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Horse Articles :: Horse Breeds Glossary - I

Horse Breeds Glossary - I

ICELANDIC HORSE

A decendant of horses brought to Iceland by settlers over 11 centuries ago, the Icelandic horse is rather small although not considered light in build. The horse lacks elegance but is a versatile horse for riding and is strong, with a desire to work. In the early 1900's, the breed was used in Iceland for transportation and working. Currently, the Icelandic Horse is used for sport and family purposes.

The first registry for the breed was formed in 1923. The average height of the Icelandic horse is between 13 and 14 hands, and the average weight is about 250 kg. Most commonly, Icelandic horses are chestnut in color, but all colors are acceptable accept for appaloosa marking. They grow double thick coats in the winter, and have long, abundant manes.

Icelandic horses have a trot and canter, and a running walk which is similar to the American Saddlebred, Tennesee Walker and Paso Fino gait. Some horses can reach 30 miles per hour with a fast lateral gait that is primarily used for racing in short distances.

IOMUD HORSE

The Iomud tribe in Turkmenia developed the Iomud horse breed. The Iomud horses are mainly kept in herds in both the semi desert and the full desert.

Iomud horses feature a large head, a medium length neck, and a sparse mane. Their tail is also quite sparse. Most Iomud horses are chestnut or grey, with a few that are golden chestnut or black colored.

The horses of the Iomud breed live for a long time, although the purebred population has been decreasing substantially. In 1983, stud farms intended to preserve the Iomud breed were created in Turkmenia. There are currently about 150 Iomud's remaining.

IRISH DRAUGHT HORSE

Even though the name signifies the heavy draight horse image, the Irish Draught horse is actually a light and free moving horse. Today's Irish Draught horse is sought after because of it's superior breeding qualities. In England, breeders cross the brood mare with a Thoroughbred stallion to obtain excellent hunting horses. When bred for lighter mares, the Irish Draught stallion helps increase bone and substance.

Irish Draught horses have existed for about a century, although the breed numbers have declined to next to nothing on several ocassions.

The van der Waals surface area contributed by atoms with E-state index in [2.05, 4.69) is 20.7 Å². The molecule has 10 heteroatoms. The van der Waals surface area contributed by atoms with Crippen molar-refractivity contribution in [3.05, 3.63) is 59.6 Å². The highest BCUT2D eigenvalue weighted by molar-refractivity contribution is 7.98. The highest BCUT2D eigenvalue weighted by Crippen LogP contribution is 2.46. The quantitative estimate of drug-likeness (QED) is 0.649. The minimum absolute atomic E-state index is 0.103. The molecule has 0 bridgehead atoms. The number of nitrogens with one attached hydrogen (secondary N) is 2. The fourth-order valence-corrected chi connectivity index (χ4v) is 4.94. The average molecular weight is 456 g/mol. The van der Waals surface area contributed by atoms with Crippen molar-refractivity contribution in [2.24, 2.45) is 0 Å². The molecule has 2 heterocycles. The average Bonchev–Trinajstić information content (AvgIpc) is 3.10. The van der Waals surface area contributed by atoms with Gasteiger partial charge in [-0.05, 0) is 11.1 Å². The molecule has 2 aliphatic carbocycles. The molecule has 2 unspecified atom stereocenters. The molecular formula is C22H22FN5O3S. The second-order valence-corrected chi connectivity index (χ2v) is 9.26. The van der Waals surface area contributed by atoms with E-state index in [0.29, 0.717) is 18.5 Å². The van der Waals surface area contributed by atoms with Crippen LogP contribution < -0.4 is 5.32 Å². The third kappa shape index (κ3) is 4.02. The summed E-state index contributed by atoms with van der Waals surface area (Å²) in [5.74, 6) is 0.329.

In Ireland, the Draught horse was used on farms as well as hunting and for riding. Irish Draught horses were able to pull carts, till the fields and jog. The breed has developed into a horse that stands about 16 hands high, and holds a graceful head and neck with a kind eye. The feet are more like a hunting horse than a cart pulling horse- and they have the ability to land after jumping on very hard surfaces.

JINZHOU HORSE

In the Liaoning region of China, the Jinzhou horse is found in Jin county. The Jinzhou is used as a draft horse and a riding horse, kept for meat and also milk production. Developed by crossing Mongolian type of horses with imported light and heavy horses, the Jinzhou breed was developed in 1926.

JUTLAND HORSE

Denmark's heavy horse is a breed known as the Jutland. The Carlsberg brewery uses Jutlands to haul the brewery wagons- as many as 210 Jutland horses were used by the brewery, and today there are still about twenty used to transport beer in Copenhagen. The breed and brewery are promoted by the Jutland horses when the Carlsberg brewery enters their Jutlands in shows, films and festivals.

Jutland horses are a medium sized draft horse that has a quick and free moving action. Their coats are a pretty chestnut color with a flaxen tail and mane. Similar to the Suffolk breed, the horses are round in body with massive quarters. The breed is hard working and tireless, kind and a willing worker. They have short forelegs and the lower legs have coarse feathering.


About the Author
Phillipe Wiskell is a writer for HorseClicks.com, popular classifieds of horses for sale,

 

 

 

 

 

 

 

 

   
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